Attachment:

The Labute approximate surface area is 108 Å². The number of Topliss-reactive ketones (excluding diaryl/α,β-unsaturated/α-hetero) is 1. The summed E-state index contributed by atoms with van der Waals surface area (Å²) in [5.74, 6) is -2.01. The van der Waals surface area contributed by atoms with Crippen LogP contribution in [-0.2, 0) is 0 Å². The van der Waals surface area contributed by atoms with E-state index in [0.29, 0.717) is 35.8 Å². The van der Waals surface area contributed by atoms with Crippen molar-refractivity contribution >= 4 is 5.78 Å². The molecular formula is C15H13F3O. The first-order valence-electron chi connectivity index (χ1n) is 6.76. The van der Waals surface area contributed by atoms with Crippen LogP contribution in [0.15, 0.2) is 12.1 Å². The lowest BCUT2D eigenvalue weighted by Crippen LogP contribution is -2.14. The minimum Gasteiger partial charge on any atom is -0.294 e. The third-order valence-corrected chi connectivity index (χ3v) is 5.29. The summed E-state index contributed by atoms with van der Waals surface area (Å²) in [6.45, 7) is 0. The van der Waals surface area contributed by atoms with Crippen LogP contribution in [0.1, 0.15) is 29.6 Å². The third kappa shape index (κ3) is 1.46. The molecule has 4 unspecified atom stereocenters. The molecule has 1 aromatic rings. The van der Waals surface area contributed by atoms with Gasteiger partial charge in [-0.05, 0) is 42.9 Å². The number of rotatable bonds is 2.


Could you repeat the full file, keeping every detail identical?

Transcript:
The Labute approximate surface area is 108 Å². The number of Topliss-reactive ketones (excluding diaryl/α,β-unsaturated/α-hetero) is 1. The summed E-state index contributed by atoms with van der Waals surface area (Å²) in [5.74, 6) is -2.01. The van der Waals surface area contributed by atoms with Crippen LogP contribution in [-0.2, 0) is 0 Å². The van der Waals surface area contributed by atoms with E-state index in [0.29, 0.717) is 35.8 Å². The van der Waals surface area contributed by atoms with Crippen molar-refractivity contribution >= 4 is 5.78 Å². The molecular formula is C15H13F3O. The first-order valence-electron chi connectivity index (χ1n) is 6.76. The van der Waals surface area contributed by atoms with Crippen LogP contribution in [0.15, 0.2) is 12.1 Å². The lowest BCUT2D eigenvalue weighted by Crippen LogP contribution is -2.14. The minimum Gasteiger partial charge on any atom is -0.294 e. The third-order valence-corrected chi connectivity index (χ3v) is 5.29. The summed E-state index contributed by atoms with van der Waals surface area (Å²) in [6.45, 7) is 0. The van der Waals surface area contributed by atoms with Crippen LogP contribution in [0.1, 0.15) is 29.6 Å². The third kappa shape index (κ3) is 1.46. The molecule has 4 unspecified atom stereocenters. The molecule has 1 aromatic rings. The van der Waals surface area contributed by atoms with Gasteiger partial charge in [-0.05, 0) is 42.9 Å². The number of rotatable bonds is 2.